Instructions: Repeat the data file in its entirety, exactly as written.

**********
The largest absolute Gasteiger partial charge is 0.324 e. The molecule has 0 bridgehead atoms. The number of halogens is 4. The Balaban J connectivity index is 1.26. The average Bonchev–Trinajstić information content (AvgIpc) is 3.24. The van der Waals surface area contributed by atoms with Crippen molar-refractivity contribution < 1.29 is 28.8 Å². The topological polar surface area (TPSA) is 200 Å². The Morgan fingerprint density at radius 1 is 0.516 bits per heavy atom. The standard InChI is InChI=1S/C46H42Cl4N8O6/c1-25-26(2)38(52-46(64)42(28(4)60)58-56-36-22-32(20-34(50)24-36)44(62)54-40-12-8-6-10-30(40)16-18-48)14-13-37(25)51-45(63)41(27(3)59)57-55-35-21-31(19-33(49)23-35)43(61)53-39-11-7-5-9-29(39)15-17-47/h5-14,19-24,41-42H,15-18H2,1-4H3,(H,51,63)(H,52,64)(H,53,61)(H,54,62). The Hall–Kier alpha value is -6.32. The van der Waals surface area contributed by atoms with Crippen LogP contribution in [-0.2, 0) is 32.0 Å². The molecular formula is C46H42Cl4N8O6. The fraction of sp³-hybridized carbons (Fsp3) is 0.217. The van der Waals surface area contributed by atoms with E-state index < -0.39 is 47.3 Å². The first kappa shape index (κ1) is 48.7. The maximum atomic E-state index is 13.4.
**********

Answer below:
The largest absolute Gasteiger partial charge is 0.324 e. The molecule has 0 bridgehead atoms. The number of halogens is 4. The Balaban J connectivity index is 1.26. The average Bonchev–Trinajstić information content (AvgIpc) is 3.24. The van der Waals surface area contributed by atoms with Crippen molar-refractivity contribution < 1.29 is 28.8 Å². The topological polar surface area (TPSA) is 200 Å². The Morgan fingerprint density at radius 1 is 0.516 bits per heavy atom. The standard InChI is InChI=1S/C46H42Cl4N8O6/c1-25-26(2)38(52-46(64)42(28(4)60)58-56-36-22-32(20-34(50)24-36)44(62)54-40-12-8-6-10-30(40)16-18-48)14-13-37(25)51-45(63)41(27(3)59)57-55-35-21-31(19-33(49)23-35)43(61)53-39-11-7-5-9-29(39)15-17-47/h5-14,19-24,41-42H,15-18H2,1-4H3,(H,51,63)(H,52,64)(H,53,61)(H,54,62). The Hall–Kier alpha value is -6.32. The van der Waals surface area contributed by atoms with Crippen LogP contribution in [-0.2, 0) is 32.0 Å². The molecular formula is C46H42Cl4N8O6. The fraction of sp³-hybridized carbons (Fsp3) is 0.217. The van der Waals surface area contributed by atoms with E-state index < -0.39 is 47.3 Å². The first kappa shape index (κ1) is 48.7. The maximum atomic E-state index is 13.4.